The Iowa Hawkeyes are 9-1 (5-1). Somehow, in the aftermath of Saturday's loss to Northwestern, that's been lost. Their record is what I predicted prior to the season. They still control their own destiny for a Big Ten title and a Rose Bowl berth. And yet, Saturday's loss still leaves an empty feeling that I'm still struggling to explain.
It's not that Iowa lost. Lord knows, I never really believed that Iowa would go undefeated. I had planned out the article talking about the number of good Iowa teams that saw dreams crushed in Columbus. I never stopped knowing that this magical run would end against Ohio State. It was fun to dream, but that's all it ever was - nothing real. And yet, there was something about this season. "This is a special team," my wife said before the Michigan State game. Of course, she was right. And that's why it hurts so much. It's not that it ended; it's that it wasn't supposed to end like this.
It wasn't supposed to end like this. Not with an injury.
I know; championship teams require depth. They need to be able to overcome an injury to a player. Iowa was unable to do that on Saturday. The unfair thing is that Iowa was forced to overcome this hurdle so many times this season. When starting cornerback Jordan Bernstine went down for the year in training camp, the team overcame it. When starting running back Jewel Hampton went down for the year in training camp, the team overcame it. When second string running back Jeff Brinson was lost for the season, the team overcame it. When starting left tackle Bryan Bulaga was lost for three games with a thyroid condition, the team overcame it. When third string running back Adam Robinson was knocked out for the last two games (and possibly the season), the team overcame it. When starting punt returner Paul Chaney, Jr. was knocked out for the season, the team overcame it. When starting wide receiver and punt returner Colin Sandeman was lost for the season, the team overcame it. When starting guard Dace Richardson was lost for the season, the team overcame it. When starting safety Brett Greenwood was lost for the season, the team overcame it.
But, this one was too much. Coming off of the best two quarters of football he had played all year, Ricky Stanzi's injury proved to be one that the Hawkeyes could not overcome. Maybe here is the lesson from the close wins over UNI and Arkansas State. You need some blowouts. You need to get your backup quarterback a chance to play. If you can't do that, you'll see regrettable, yet understandable, performances like the one that James Vandenberg provided on Saturday.
It wasn't supposed to end like this. Not with a phantom holding call.
Look ref, I watched Rafael Eubanks's block over and over again. It was clean. He had two hands in front of the defensive lineman. Eubanks pancaked him. He never lost front-to-front forward-moving contact with him. He never pulled him down. When they showed the replay, Bob Griese's response was perfect. "Wow. Not much to see there." He probably wanted to say that Eubanks flattened him like a Panchero's quesadilla, but realizing that "Rafael" sounded Hispanic (and newly retrained by Disney) thought better of it. The call negated Brandon Wegher's 63 yard touchdown run and a 17-14 3rd Quarter Hawkeye lead. Somehow I knew at that point that it was over.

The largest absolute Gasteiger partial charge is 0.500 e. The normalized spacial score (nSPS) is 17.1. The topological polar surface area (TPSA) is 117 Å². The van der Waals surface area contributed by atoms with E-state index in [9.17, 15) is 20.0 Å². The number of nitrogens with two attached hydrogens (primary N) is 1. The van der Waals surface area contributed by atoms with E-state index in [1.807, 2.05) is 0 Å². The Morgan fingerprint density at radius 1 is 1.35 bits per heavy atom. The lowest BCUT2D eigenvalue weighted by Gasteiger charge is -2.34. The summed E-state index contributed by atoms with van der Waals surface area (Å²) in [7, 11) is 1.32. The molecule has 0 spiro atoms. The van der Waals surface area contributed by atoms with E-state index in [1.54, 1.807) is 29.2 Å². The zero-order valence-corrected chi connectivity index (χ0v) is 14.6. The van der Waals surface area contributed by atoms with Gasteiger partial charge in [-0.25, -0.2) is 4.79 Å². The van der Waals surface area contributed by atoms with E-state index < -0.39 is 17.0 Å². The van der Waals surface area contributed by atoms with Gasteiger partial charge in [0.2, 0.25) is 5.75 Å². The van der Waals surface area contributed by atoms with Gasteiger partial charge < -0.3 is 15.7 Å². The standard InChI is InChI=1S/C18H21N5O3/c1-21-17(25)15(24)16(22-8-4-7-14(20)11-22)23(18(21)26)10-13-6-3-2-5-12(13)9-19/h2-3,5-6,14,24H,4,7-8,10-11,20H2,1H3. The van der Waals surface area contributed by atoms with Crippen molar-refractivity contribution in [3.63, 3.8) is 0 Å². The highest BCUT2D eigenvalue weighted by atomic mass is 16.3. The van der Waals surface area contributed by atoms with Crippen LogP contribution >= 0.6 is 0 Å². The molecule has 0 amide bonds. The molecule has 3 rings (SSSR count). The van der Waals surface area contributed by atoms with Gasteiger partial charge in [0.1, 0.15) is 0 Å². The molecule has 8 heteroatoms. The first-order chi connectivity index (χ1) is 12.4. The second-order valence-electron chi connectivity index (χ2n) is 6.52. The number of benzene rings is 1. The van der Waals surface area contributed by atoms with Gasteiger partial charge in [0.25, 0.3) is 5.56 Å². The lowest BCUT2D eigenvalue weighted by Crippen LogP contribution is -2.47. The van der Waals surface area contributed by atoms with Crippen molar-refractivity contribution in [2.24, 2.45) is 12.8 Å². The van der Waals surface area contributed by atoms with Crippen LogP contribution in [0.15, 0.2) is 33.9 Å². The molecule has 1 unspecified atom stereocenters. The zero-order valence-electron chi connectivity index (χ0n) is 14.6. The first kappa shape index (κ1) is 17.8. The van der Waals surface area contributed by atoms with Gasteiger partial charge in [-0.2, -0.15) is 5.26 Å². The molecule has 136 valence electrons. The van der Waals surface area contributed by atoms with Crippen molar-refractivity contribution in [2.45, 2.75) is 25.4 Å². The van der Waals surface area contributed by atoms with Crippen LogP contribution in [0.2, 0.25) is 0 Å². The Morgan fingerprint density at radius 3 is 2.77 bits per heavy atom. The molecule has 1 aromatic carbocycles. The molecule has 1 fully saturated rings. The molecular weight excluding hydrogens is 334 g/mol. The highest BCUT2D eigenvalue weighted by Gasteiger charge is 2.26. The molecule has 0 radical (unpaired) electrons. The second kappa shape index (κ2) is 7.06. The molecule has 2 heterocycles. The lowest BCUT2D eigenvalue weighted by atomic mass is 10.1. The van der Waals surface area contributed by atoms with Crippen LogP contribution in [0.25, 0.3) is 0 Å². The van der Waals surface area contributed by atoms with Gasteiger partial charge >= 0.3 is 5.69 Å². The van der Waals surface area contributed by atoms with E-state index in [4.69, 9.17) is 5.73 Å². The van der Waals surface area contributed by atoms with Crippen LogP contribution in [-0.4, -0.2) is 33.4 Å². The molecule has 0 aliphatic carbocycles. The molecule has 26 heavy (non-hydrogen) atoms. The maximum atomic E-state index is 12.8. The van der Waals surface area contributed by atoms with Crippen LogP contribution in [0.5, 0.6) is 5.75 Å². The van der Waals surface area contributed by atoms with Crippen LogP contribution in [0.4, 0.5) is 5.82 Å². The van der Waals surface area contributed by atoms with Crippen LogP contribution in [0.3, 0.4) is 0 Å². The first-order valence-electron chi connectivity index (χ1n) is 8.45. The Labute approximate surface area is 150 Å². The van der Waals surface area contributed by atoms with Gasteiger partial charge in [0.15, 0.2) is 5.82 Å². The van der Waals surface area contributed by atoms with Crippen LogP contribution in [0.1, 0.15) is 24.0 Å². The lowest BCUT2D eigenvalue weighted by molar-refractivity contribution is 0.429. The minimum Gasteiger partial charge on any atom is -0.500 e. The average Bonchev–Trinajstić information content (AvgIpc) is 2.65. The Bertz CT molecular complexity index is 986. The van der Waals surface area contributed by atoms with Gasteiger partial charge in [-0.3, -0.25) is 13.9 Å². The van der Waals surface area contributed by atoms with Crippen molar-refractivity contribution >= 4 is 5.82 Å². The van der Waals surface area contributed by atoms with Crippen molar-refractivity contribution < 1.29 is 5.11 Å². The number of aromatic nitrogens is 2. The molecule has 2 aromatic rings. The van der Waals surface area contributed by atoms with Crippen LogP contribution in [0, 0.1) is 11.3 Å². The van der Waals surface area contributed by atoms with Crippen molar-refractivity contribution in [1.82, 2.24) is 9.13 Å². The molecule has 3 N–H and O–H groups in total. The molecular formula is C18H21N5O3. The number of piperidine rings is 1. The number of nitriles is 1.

It wasn't supposed to end like this. Not with double schadenfreude upon the Hawkeye fans.
Throughout the miserable 2007 season, and again in the first five games of 2008, the Iowa fans were relentless in their negativity toward Jake Christensen. He was a golden boy who washed out. He had an NFL father, a 5-star ranking, and expectations of the fan base put upon him. And he failed. Yes, he had horrible circumstances. Yes, he did what he could, but before the halfway point of last season, it was apparent that the less-heralded Stanzi was the better quarterback. The four wins that ended the campaign cemented his role as the team's starter. Jake transfered to Eastern Illinois, a 1-AA school, so that he could play during his Senior year. Flash-forward to Saturday: do the Hawks lose if Jake Christensen comes into the game in the second quarter? I'd have liked their chances for victory a lot more. To rub it in just a touch, there were reports that Jake was at the Hawkeyes' game on Saturday; it was EIU's bye week.
Finally, for two straight season, the Hawkeyes' fans have been relentless toward Penn State. Yes, Iowa has won 7 of 8 times that they have played this millennium. Yes, Iowa reveled in ruining their season one year ago. And yet, we ignored the chirping from Northwestern. It didn't matter how the pesky Wildcats - far inferior to our mighty Iowa - had won three of the last four contests. They were justNorthwestern. And just one year after Penn State's foil spoiled the Lions' perfect season, Iowa's foil spoiled the Hawks' magical run.
It wasn't supposed to end like this. But maybe it was. Maybe that's part of what makes college football so far superior to the Sunday product. College football has scrappy underdogs who can dramatically march toward a magical season. College football also has scrappy underdogs who can't quite get there and break your heart.
My wife and I attended the Alabama/LSU game on Saturday. In the 4th Quarter, as yet another Tiger was helped off the field during an injury timeout, they announced several scores from around the country. The SEC fans dutifully cheered as they announced Notre Dame's loss to Navy. They announced Iowa's loss next, and the cheers were louder. My wife's eyes teared up at that point. Not because Iowa had lost. We had come to grips with that already. But for a moment, even fans in the isolated SEC cared about Iowa enough to root against us. For a brief moment, Iowa REALLY mattered. And when we woke up Sunday morning, Iowa didn't anymore. That's the part of the ending that hurts the worst - and it's that emptiness that is going to take a long time to fill.